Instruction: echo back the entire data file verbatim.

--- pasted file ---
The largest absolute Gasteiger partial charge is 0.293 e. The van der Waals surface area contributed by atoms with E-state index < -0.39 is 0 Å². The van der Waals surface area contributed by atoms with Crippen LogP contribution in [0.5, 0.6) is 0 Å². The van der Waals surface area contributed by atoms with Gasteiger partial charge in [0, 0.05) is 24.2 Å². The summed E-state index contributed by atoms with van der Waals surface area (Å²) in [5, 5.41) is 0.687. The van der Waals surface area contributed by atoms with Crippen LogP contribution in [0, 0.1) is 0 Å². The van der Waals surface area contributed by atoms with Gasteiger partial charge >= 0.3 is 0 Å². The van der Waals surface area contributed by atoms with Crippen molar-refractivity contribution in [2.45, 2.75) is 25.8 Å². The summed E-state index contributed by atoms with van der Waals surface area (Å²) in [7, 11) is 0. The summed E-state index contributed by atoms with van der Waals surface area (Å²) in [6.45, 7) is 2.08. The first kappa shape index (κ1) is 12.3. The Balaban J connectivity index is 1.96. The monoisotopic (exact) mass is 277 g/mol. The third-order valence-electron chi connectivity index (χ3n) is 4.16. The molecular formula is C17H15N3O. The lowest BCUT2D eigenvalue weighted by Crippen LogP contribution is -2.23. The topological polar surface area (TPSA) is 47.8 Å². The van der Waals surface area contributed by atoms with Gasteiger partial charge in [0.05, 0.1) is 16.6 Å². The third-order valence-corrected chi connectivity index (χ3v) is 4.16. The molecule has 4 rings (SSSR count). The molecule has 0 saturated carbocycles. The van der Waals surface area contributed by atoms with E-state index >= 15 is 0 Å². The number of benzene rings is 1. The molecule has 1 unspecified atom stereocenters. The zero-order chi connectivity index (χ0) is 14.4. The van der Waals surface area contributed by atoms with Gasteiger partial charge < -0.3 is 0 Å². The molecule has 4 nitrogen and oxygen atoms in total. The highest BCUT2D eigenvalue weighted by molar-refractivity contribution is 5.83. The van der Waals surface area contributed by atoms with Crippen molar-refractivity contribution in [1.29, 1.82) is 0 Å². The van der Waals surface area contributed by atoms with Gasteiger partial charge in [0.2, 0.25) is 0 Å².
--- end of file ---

The largest absolute Gasteiger partial charge is 0.293 e. The van der Waals surface area contributed by atoms with E-state index < -0.39 is 0 Å². The van der Waals surface area contributed by atoms with Crippen LogP contribution in [0.5, 0.6) is 0 Å². The van der Waals surface area contributed by atoms with Gasteiger partial charge in [0, 0.05) is 24.2 Å². The summed E-state index contributed by atoms with van der Waals surface area (Å²) in [5, 5.41) is 0.687. The van der Waals surface area contributed by atoms with Crippen LogP contribution in [0, 0.1) is 0 Å². The van der Waals surface area contributed by atoms with Gasteiger partial charge >= 0.3 is 0 Å². The van der Waals surface area contributed by atoms with Crippen molar-refractivity contribution in [2.45, 2.75) is 25.8 Å². The summed E-state index contributed by atoms with van der Waals surface area (Å²) in [7, 11) is 0. The summed E-state index contributed by atoms with van der Waals surface area (Å²) in [6.45, 7) is 2.08. The first kappa shape index (κ1) is 12.3. The Balaban J connectivity index is 1.96. The monoisotopic (exact) mass is 277 g/mol. The third-order valence-electron chi connectivity index (χ3n) is 4.16. The molecular formula is C17H15N3O. The lowest BCUT2D eigenvalue weighted by Crippen LogP contribution is -2.23. The topological polar surface area (TPSA) is 47.8 Å². The van der Waals surface area contributed by atoms with Gasteiger partial charge in [0.05, 0.1) is 16.6 Å². The third-order valence-corrected chi connectivity index (χ3v) is 4.16. The molecule has 4 rings (SSSR count). The molecule has 0 saturated carbocycles. The van der Waals surface area contributed by atoms with E-state index >= 15 is 0 Å². The number of benzene rings is 1. The molecule has 1 unspecified atom stereocenters. The zero-order chi connectivity index (χ0) is 14.4. The van der Waals surface area contributed by atoms with Gasteiger partial charge < -0.3 is 0 Å². The molecule has 4 nitrogen and oxygen atoms in total. The highest BCUT2D eigenvalue weighted by molar-refractivity contribution is 5.83. The van der Waals surface area contributed by atoms with Crippen molar-refractivity contribution in [1.29, 1.82) is 0 Å². The van der Waals surface area contributed by atoms with Gasteiger partial charge in [0.2, 0.25) is 0 Å².